Interview responses by Richard Falk to questions regarding his Annual Reports as Special Rapporteur for the occupied Palestinian Territories on behalf of UN Human Rights Council

Interviewed by C.J. Polychroniou, a freelance journalist, mainly published in Athens

CJP: Upon whose request was this report submitted and what are its main findings?

RF: As Special Rapporteur for the Occupied Palestinian Territories (West Bank, East Jerusalem, Gaza Strip) on behalf of the UN Human Rights Council (HRC), I have an obligation to submit annually two reports, one to the HRC and the other to the General Assembly. The most recent report was to the HRC, covering the period June-December 2009, and is addressed to Israeli violations of human rights law and international humanitarian law in the course of its occupation of the Palestinian territories occupied during the 1967 War. It does not cover violations of human rights law by the Palestinian Authority (PA) on the West Bank, nor by Hamas in Gaza. The report’s presentation to the HRC had been originally scheduled for presentation and discussion in March 2010 but was postponed at the initiative of the (PA) that had sought revision of the original text. Some modifications were made, but the PA continued to be dissatisfied, but their attempt to postpone again the consideration of the report was rejected by the parliamentary official who determines the HRC agenda. The report was presented and discussed at a session of the HRC on June 14, 2010. There was no serious friction although the substance of the report was generally criticized by the representative of the United States, who also complained that the framework of inquiry was biased because it only referred to Israeli violations.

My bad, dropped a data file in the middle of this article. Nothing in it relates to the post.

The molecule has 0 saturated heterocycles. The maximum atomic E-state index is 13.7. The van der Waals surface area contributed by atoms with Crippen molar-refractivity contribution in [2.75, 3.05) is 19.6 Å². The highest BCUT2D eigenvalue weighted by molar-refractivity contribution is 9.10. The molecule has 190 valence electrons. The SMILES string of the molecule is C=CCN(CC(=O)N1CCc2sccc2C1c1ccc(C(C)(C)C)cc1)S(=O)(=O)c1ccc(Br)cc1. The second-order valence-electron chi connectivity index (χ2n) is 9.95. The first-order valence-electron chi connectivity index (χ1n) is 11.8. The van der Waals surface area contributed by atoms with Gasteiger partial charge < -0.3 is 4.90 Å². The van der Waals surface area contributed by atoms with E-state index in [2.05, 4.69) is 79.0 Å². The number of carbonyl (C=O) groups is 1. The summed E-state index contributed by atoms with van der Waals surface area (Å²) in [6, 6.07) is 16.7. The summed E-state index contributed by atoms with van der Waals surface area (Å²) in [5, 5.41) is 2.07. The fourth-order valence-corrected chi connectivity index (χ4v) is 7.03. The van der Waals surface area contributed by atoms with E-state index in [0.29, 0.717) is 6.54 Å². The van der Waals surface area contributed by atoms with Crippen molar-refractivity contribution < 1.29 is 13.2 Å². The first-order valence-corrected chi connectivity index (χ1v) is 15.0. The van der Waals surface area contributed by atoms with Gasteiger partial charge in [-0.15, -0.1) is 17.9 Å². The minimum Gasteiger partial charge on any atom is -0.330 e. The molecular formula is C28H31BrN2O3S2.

The report’s major findings can be described in summary form:

* urgent emphasis was placed on the continuing humanitarian catastrophe resulting from the Israeli blockade of Gaza, which continued to deny the civilian population basic necessities in sufficient quantities and shut down the flow of goods and materials in such a way as to destroy 90-95% of the Gaza economy, causing massive poverty and widespread unemployment. This blockade, established in June 2007, constitutes collective punishment that is unconditionally prohibited by Article 33 of the Fourth Geneva Convention dealing with the rights and obligations of belligerent obligation. Israeli officials have not defended the blockade on security terms, which would be impossible, but as an initiative intended to undermine the authority of Hamas as the governing presence in Gaza or to supply leverage to negotiate the release of the single Israeli military personnel held captive. Such national goals do not provide a legal or moral justification for subjecting the 1.5 million civilians in Gaza to the rigors of this blockade;